15 November 2021
Director of Yad Vashem's Art Collection and Curator of the Museum of Holocaust Art at Yad Vashem Eliad Moreh Rosenberg received the Lifetime Achievement Award, in the category of "European Cultural Manager 2021," of the European Cultural Brands Awards at a ceremony in Dresden last week.
Moreh Rosenberg was first nominated for this award in 2017, following the hugely successful exhibition "Art from the Holocaust" displayed at the Deutsches Historisches Museum, which she curated.
"The mission of the Art Department at Yad Vashem, and the World Holocaust Remembrance Center in general, is to collect, preserve, research and exhibit items from the Holocaust period, including artworks created during the time of the Holocaust," states Moreh Rosenberg. "Our collection, which is the largest of its kind in the world, tells the remarkable story of men, women and children who produced art at great risk to their lives – in order to ensure that humanity would know about them, their hopes and their dreams, as well as their fellow Jews. I hope that this recognition will give wider exposure to the memory of these artists and the incredible works they produced – which testify to the power of the human spirit to overcome the most difficult circumstances, and as such constitute a true source of inspiration for all of us today."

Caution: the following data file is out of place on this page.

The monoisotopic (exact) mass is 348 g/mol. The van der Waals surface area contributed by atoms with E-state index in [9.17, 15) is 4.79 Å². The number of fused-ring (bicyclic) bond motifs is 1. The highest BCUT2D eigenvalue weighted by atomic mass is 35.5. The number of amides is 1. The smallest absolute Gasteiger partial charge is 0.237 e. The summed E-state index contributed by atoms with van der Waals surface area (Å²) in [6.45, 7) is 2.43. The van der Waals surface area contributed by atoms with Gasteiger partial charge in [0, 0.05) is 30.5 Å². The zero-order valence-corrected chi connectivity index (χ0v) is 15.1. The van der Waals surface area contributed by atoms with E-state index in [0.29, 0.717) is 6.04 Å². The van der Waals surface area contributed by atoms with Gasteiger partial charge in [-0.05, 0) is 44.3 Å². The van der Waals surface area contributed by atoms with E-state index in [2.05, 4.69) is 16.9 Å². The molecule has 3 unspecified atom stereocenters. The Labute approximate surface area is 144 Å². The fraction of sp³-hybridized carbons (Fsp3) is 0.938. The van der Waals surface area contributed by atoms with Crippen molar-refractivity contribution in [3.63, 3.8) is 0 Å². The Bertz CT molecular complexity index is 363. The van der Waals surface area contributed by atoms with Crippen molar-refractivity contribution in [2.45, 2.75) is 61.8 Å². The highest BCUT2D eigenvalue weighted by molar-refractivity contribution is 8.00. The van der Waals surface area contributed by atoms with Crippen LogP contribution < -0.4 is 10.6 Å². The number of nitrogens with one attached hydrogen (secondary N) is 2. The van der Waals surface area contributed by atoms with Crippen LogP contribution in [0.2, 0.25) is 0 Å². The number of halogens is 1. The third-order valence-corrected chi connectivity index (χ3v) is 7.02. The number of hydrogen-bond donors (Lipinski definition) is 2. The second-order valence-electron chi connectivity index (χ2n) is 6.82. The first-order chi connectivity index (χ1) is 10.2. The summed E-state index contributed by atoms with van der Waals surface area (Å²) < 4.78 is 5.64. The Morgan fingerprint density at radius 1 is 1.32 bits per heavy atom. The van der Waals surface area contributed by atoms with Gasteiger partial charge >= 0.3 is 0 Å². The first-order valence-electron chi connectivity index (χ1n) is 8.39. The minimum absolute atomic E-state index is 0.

As part of the events surrounding the awards ceremony, Moreh Rosenberg met the Mayor of Dresden together with the other recipients, and participated in a local ceremony marking the 83rd anniversary of the November Pogrom (Kristallnacht), observed this past week.
Yad Vashem's Art Collection, the largest and most wide-ranging collection of its kind in the world, includes some 12,670 pieces, most of which were created during the Holocaust. These works represent a living testimony of Jews during the Holocaust who demonstrated an awesome creative power. The artists who produced them, in ghettos, in camps and in hiding, used their tools as instruments of expression and defiance during the most cataclysmic period in their lives, in order to leave a trace of their existence for posterity.
The Museum of Holocaust Art, inaugurated in 2005, is located in Yad Vashem's Square of Hope. The Museum's rotating permanent exhibition displays some 120 works of art. Most of these works were created during the Holocaust itself or immediately afterwards, or before the war by artists later murdered during the Shoah.